Another article in this edition, Patients with chronic pain need family physicians—it’s unprofessional to turn them away, describes the experience of a patient with a chronic pain condition who was rejected by a number of clinics based on answers he provided on an application form that was largely a health questionnaire. The patient was certain it was because he was taking opioids for his pain disorder.
The College has also received reports of physicians advising clinic staff and prospective patients that they will not see new patients with open claims with WorkSafeBC or ICBC.
The use of application forms to screen patients and refusing patients with insurance claims both contravene the College standard Access to Medical Care. Under the subheading Discrimination, the standard says in part:
[Prospective patients not meeting the definition of discrimination in the CMA Code of Ethics] may be vulnerable and marginalized, and also deserving of respectful and fair access to medical services. These individuals may have communication challenges, complex medical problems or medical conditions related to aging where extra time for assessment may be necessary. Some may be dealing with insurance claims, which require a physician to complete lengthy forms on their behalf. Others may have difficulty complying with recommended medical treatments as a consequence of active addictions, limited education, involvement in the criminal justice system or social problems. Refusing to treat anyone in such circumstances violates the medical profession’s ethical principles.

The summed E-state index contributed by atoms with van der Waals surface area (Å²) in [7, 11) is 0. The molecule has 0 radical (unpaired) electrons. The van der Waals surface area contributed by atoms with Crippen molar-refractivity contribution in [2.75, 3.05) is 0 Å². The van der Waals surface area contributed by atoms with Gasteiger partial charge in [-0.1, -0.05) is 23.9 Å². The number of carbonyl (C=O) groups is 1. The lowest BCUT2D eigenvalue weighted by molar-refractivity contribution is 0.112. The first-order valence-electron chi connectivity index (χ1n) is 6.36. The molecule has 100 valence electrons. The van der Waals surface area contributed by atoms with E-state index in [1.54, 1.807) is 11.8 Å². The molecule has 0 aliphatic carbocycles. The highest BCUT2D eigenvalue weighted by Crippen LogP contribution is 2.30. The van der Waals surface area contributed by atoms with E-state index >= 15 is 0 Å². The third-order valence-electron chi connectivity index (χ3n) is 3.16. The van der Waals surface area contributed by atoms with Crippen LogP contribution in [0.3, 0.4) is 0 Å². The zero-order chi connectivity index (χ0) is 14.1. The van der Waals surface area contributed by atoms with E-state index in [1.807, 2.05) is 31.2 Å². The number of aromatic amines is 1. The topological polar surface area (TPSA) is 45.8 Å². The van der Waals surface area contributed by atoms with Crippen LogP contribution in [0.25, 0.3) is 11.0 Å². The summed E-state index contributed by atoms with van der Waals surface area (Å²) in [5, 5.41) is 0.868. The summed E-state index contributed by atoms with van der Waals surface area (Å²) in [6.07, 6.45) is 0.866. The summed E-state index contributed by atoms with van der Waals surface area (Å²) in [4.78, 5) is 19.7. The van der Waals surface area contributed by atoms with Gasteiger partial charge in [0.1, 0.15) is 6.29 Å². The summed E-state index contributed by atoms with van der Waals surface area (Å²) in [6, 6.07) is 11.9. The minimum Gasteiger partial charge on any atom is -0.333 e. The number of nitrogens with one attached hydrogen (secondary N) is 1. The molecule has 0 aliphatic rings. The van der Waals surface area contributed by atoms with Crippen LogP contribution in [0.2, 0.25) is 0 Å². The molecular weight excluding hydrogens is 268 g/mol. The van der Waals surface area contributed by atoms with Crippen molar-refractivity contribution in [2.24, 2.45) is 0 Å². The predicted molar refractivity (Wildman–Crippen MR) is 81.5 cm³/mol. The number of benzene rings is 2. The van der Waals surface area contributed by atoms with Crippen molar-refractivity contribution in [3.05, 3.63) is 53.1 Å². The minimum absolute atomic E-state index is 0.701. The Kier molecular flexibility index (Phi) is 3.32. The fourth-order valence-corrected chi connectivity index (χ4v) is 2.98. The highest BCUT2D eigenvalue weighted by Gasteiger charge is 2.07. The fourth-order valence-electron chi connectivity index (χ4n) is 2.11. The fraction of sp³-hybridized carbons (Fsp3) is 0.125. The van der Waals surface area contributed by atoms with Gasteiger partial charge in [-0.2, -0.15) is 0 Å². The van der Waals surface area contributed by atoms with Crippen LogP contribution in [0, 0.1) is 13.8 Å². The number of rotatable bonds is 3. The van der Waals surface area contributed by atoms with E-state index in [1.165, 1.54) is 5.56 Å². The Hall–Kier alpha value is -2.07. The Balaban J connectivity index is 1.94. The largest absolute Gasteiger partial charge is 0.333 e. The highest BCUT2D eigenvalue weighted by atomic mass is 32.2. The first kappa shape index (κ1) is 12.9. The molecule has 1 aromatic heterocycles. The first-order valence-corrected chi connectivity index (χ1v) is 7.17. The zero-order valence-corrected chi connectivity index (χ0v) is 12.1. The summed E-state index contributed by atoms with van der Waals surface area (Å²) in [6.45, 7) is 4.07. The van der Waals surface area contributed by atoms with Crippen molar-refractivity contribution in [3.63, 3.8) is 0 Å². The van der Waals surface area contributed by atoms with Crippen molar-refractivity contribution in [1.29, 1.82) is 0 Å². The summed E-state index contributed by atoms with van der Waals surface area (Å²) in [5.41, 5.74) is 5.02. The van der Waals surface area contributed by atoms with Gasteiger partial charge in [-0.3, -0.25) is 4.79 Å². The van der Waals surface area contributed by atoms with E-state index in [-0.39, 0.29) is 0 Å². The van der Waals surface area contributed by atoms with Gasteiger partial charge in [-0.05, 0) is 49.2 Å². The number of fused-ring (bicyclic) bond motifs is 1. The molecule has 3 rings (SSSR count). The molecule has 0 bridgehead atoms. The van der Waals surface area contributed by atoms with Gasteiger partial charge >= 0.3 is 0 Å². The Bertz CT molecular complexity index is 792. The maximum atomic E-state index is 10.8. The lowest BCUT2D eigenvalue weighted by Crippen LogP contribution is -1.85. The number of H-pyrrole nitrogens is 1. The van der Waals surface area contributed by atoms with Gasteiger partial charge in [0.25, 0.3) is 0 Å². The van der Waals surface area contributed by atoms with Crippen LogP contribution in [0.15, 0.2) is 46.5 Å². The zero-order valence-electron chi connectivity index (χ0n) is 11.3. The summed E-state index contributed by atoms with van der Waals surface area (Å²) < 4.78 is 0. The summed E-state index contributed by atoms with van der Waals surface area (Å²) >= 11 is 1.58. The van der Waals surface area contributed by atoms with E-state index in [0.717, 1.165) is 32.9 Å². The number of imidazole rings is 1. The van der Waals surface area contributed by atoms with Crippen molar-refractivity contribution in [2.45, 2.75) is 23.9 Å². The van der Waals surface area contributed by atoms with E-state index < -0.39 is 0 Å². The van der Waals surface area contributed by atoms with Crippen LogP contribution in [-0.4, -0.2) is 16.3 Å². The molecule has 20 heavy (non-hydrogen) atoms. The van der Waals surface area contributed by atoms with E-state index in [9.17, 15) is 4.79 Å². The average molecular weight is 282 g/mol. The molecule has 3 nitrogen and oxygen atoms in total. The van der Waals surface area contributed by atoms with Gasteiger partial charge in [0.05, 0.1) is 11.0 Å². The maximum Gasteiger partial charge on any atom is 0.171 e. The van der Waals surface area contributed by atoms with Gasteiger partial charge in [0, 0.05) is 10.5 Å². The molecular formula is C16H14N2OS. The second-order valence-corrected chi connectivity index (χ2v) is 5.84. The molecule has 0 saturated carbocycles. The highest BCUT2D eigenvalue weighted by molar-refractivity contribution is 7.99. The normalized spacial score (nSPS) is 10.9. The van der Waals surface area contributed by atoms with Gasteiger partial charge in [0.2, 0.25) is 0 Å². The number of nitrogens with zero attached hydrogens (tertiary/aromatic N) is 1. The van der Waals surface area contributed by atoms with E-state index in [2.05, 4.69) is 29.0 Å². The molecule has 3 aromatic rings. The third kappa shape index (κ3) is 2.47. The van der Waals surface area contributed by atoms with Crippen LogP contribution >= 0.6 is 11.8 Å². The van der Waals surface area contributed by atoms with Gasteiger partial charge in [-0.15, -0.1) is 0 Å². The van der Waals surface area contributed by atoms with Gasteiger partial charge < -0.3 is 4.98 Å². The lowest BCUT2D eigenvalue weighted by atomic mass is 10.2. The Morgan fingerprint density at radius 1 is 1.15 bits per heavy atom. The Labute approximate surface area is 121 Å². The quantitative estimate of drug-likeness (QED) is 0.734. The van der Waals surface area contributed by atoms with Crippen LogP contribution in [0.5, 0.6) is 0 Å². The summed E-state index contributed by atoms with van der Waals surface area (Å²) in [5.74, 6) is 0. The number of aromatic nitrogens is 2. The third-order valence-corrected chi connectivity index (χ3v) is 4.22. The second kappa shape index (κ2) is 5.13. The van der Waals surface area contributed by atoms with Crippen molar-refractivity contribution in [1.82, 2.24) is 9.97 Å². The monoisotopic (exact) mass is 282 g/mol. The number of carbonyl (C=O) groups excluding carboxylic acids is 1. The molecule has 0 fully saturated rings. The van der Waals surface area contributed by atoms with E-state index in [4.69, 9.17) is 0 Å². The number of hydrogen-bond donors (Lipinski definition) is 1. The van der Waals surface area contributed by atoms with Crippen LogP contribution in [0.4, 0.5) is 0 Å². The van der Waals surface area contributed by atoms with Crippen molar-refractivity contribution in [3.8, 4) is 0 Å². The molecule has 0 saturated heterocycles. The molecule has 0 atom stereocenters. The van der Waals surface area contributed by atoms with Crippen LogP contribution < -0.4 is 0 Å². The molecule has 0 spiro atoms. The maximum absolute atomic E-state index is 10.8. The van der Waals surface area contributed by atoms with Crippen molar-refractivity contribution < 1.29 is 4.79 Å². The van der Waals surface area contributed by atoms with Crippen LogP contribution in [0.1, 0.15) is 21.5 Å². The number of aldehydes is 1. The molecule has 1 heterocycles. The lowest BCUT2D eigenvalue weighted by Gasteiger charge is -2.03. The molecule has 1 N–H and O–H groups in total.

Allegations of discrimination are carefully investigated on a case-by-case basis and may be sustained by the College where impact is demonstrated even if the physician did not intentionally discriminate.
Physicians should note that allegations of discrimination may not only result in complaints to the College, but also to the BC Human Rights Tribunal.
Physicians must not use the health information provided on application forms to determine whether to accept a patient. Prospective patients naturally regard that as discrimination and, as noted above, have recourse to the College complaints process and the BC Human Rights Tribunal. Patients who are turned down by a physician are owed a legitimate reason, as determined by law.
Questions regarding patient access to medical care should be directed to the College or the CMPA.